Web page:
Incentives announced to encourage return of IDPs, refugees

Iraqi Red Cresent Society staff hand out supplies to displaced families at al-Hashemite compound in Babil Province.

The Iraqi government has adopted a number of measures aimed at encouraging the return of over four million internally displaced persons (IDPs) and refugees to their homes, a government statement has said.

The most significant measure is the one-off payment of 1.8 million Iraqi dinars (about US$1,500) to families who are illegally occupying the houses of other displaced families from a different sect and who want to return to their homes, the statement said on 16 July.

The aim is to help those families to rent other places, the statement said.
All IDPs or refugees willing to return to their houses will be paid one million Iraqi dinars (about $840), it said.

Another measure stipulates an additional monthly payment of 150,000 Iraqi dinars (about $145) to each internally displaced family which has not yet returned to its home. The payment will be for three months while the family is still displaced.

Other measures include helping Iraqi refugees in neighbouring countries with free airline tickets if they choose to return home, the free shipment of their belongings, and compensation for damaged property.

“These decisions are designed to facilitate and expedite the return of displaced families to their houses to boost the peaceful coexistence among Iraq’s different components in mixed areas,” the statement said.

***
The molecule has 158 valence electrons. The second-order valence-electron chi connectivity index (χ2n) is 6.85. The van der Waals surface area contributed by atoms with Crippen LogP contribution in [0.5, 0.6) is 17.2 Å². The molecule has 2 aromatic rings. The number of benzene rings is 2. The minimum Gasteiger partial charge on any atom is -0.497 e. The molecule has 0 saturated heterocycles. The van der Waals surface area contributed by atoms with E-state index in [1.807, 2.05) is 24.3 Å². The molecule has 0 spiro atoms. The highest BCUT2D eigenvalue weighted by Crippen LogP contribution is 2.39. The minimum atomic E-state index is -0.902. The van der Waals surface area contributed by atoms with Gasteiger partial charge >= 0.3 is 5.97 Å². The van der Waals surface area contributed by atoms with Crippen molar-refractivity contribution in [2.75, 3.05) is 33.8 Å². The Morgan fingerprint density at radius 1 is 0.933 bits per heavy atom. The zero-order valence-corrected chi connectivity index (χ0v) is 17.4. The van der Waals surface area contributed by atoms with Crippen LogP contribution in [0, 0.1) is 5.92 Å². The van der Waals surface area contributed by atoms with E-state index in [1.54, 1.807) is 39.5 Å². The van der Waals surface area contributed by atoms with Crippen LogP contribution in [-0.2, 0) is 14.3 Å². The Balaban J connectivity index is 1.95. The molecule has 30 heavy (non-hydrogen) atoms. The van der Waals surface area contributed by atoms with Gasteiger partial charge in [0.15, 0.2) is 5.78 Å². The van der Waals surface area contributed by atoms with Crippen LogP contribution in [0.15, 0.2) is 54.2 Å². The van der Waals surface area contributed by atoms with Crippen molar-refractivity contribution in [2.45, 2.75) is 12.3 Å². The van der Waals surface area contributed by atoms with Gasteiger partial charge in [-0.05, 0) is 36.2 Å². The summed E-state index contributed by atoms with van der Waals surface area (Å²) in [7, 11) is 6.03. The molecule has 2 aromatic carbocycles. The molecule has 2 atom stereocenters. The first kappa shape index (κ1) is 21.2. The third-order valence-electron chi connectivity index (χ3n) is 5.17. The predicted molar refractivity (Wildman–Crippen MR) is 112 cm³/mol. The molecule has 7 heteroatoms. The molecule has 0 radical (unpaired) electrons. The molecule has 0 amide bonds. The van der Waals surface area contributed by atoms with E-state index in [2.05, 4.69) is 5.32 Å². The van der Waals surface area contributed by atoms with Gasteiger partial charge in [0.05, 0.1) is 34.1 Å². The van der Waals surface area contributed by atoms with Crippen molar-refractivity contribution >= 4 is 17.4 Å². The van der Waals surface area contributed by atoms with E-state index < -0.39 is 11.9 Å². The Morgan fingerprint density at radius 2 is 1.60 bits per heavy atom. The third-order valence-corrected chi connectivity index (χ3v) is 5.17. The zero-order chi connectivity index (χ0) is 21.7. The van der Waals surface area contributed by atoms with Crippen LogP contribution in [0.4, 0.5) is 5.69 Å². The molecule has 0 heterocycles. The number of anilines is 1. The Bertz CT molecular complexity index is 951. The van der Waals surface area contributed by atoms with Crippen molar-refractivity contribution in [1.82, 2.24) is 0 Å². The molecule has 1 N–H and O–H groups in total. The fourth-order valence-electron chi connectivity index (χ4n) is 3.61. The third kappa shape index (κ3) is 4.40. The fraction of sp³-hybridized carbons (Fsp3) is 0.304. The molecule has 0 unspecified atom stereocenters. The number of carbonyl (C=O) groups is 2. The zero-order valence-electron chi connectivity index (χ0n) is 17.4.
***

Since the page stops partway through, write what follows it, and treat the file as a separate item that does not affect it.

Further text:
According to the UN Refugee Agency (UNHCR), over 4.2 million Iraqis have fled their homes since the US-led invasion of Iraq in 2003. Of these, about 2.2 million are living as refugees in neighbouring countries - mostly Syria and Jordan - while the remainder are IDPs.

Measures welcomed

The new measures have been welcomed by some IDPs and analysts in Baghdad.
“These are really encouraging steps by the government,” said Abu Ali, a 55-year-old father of six who was displaced from Baghdad’s western Jihad neighbourhood in late 2006 and is now renting a house in central Harithiyah area.

Abu Ali, who refused to give his full name for security reasons, said another displaced family had occupied his house since early 2007 and had refused to pay him rent.

“This will help us a lot because the security situation has improved in our neighbourhood since the beginning of the year but this was an obstacle to us,” he added.

Adil Muhsin al-Baghdadi, a Baghdad-based analyst, said the government move was a positive one aimed at ending the displacement problem.

“The government has achieved some security gains and wants to maintain them especially with regards to the displacement problem,” al-Baghdadi, who runs the independent Hiwar Research Centre, said.

“But, of course, this will not end the displacement problem as its roots lie in political infighting, but at least it will be a positive factor,” he added.


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